2010 Fleming Science Lecture Series will Examine the Impact of the U.S.-Mexico Border Fence
Series begins Feb. 23 with speaker from the Center for U.S.-Mexico Studies
The 2010 Fleming Science Lecture Series at Southwestern University will explore the social, economic, environmental and ecological impacts of the U.S. Secure Border Initiative’s U.S.-Mexico Border Fence project.
The series will begin Feb. 23 with a lecture by Juan Hernandez, founder of the Center for U.S.-Mexico Studies at The University of Texas at Dallas. Hernandez will give a lecture titled “The New American Pioneers: Hispanics 2010 and el Gran Debate on Immigration Reform.” The lecture will begin at 4 p.m. in Olin 105. A reception will be held outside the lecture hall beginning at 3:30 pm.
Hernandez served as a cabinet member under former Mexican President Vicente Fox and has been a passionate advocate for human and civil rights for immigrants. Hernandez now acts as a consultant for leaders in the United States, Mexico and Central America. He is the author of several books, the most recently of which is titled The New American Pioneers. Copies of this book will be available at the Feb. 23 lecture.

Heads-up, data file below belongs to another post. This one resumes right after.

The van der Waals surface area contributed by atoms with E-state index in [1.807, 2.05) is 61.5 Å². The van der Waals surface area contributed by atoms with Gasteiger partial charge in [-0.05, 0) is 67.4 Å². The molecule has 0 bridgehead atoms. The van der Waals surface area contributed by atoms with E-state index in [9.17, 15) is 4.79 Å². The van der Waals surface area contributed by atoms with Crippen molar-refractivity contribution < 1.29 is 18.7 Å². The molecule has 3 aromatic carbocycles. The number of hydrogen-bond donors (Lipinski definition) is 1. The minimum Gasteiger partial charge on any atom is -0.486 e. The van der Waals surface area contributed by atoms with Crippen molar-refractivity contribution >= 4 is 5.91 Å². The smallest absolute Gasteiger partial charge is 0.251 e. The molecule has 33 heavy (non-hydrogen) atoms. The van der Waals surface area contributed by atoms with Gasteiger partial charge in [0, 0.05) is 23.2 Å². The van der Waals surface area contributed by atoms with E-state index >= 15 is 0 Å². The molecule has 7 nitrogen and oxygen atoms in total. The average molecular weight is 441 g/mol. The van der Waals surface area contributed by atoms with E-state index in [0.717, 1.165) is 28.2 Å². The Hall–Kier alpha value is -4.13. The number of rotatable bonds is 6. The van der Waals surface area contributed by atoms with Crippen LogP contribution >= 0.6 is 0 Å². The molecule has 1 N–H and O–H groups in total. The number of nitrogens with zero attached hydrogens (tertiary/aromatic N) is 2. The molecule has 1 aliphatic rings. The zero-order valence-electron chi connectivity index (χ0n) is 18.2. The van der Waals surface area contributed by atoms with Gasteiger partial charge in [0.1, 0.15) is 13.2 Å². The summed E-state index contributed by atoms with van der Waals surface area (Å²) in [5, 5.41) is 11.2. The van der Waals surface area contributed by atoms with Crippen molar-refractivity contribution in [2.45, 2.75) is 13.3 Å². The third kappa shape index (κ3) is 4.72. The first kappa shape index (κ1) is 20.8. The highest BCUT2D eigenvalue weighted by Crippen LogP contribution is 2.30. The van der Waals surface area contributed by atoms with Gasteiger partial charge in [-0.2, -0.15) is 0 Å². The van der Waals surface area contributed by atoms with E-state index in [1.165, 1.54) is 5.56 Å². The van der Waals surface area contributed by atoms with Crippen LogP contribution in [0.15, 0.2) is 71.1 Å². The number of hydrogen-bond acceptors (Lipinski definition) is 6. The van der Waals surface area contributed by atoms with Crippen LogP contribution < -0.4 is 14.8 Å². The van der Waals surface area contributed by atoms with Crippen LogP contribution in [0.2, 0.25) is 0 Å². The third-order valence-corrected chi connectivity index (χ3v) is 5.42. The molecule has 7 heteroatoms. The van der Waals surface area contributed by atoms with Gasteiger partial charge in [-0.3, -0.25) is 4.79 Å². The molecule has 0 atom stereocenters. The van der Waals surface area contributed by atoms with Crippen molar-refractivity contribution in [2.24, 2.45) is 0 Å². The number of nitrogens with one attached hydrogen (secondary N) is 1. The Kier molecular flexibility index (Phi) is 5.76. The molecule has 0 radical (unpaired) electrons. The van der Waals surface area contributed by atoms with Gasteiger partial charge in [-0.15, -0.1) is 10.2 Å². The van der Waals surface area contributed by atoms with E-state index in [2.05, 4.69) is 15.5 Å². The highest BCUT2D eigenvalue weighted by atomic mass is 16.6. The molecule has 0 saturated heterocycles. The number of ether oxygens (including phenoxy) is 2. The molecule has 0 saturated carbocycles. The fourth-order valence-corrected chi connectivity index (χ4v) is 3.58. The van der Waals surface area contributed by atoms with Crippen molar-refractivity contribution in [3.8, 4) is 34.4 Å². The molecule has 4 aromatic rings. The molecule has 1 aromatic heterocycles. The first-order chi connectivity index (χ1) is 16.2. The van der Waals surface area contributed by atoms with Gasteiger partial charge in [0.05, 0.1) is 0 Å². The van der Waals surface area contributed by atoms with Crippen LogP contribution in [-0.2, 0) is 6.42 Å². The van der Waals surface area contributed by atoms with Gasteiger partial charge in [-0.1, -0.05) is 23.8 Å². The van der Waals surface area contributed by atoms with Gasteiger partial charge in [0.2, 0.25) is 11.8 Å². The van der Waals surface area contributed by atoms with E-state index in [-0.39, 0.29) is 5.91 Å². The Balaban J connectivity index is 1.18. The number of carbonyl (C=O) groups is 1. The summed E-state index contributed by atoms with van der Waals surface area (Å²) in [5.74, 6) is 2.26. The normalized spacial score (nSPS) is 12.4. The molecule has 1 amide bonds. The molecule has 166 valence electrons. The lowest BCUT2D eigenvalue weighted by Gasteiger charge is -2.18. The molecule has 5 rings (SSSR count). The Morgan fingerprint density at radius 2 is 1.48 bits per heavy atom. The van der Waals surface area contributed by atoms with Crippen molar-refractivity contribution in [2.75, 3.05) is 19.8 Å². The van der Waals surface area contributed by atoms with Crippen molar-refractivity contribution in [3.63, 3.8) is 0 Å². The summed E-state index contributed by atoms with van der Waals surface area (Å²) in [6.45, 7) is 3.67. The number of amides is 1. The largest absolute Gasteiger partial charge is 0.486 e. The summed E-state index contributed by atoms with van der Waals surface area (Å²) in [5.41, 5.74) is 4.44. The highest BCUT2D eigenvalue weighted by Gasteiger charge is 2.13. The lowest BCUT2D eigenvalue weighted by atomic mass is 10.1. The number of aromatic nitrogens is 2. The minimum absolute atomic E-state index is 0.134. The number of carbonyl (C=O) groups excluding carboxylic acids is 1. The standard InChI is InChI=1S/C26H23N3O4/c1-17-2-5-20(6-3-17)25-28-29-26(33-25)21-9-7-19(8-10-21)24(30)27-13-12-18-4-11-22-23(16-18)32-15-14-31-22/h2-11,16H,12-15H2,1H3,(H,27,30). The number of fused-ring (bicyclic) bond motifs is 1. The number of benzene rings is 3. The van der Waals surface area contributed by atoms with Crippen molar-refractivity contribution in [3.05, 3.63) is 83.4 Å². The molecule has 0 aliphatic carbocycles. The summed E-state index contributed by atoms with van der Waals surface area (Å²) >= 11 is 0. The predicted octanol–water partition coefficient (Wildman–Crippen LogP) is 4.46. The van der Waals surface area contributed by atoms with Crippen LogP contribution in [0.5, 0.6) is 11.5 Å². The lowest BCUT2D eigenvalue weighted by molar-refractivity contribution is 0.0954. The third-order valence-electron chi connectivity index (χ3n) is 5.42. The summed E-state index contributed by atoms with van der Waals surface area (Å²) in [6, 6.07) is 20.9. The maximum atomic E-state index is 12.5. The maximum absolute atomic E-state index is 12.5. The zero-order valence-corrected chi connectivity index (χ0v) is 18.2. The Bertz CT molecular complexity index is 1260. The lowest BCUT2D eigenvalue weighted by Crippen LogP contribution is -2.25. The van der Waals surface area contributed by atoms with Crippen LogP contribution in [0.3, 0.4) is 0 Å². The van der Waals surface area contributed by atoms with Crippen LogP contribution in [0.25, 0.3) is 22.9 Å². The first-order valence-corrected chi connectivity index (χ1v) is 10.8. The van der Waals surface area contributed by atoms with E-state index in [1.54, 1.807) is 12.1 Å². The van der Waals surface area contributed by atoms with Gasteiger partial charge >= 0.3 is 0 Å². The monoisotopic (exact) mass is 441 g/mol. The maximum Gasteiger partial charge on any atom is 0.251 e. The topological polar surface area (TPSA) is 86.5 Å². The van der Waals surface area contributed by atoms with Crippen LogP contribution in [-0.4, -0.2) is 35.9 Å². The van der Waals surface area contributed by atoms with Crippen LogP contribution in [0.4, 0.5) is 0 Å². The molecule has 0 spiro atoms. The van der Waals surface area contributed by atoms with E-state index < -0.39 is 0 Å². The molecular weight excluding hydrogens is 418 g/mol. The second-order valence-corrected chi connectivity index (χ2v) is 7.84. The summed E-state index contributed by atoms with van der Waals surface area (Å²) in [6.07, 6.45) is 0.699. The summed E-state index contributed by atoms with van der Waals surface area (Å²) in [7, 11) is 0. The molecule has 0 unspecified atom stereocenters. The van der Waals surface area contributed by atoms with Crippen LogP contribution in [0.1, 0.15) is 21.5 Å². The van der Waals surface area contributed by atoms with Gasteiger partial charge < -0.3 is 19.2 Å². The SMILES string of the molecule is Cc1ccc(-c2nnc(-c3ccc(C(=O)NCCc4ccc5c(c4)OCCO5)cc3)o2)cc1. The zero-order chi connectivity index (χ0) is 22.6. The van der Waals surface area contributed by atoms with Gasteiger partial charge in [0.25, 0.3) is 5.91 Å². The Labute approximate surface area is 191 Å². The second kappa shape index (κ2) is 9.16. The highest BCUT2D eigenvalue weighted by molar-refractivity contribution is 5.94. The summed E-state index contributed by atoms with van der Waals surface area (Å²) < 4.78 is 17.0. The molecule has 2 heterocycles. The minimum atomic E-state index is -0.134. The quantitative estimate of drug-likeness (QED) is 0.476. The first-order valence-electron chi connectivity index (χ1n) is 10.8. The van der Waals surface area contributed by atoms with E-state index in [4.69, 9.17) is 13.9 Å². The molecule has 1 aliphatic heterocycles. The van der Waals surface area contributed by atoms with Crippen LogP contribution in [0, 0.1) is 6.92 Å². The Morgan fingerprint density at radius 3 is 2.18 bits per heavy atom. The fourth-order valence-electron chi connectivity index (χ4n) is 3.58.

Future presentations in the series include an April 5 lecture by Michael Tewes from Texas A&M-Kingsville and an April 12 lecture by Joseph Cook from the University of New Mexico. Tewes is one of the world’s leading authorities on ocelots, which live near the U.S.-Mexico border, and Cook studies mountain lions and black bears that live in Mexico and southern Arizona.
The non-partisan Congressional Research Service has estimated the cost of building and maintaining the U.S.-Mexico border fence to be approximately $50 billion over an expected lifespan of 25 years. Some groups have questioned its effectiveness in deterring illegal immigration, while environmental groups say that cutting off animals’ ability to roam freely will further harm species that are already endangered.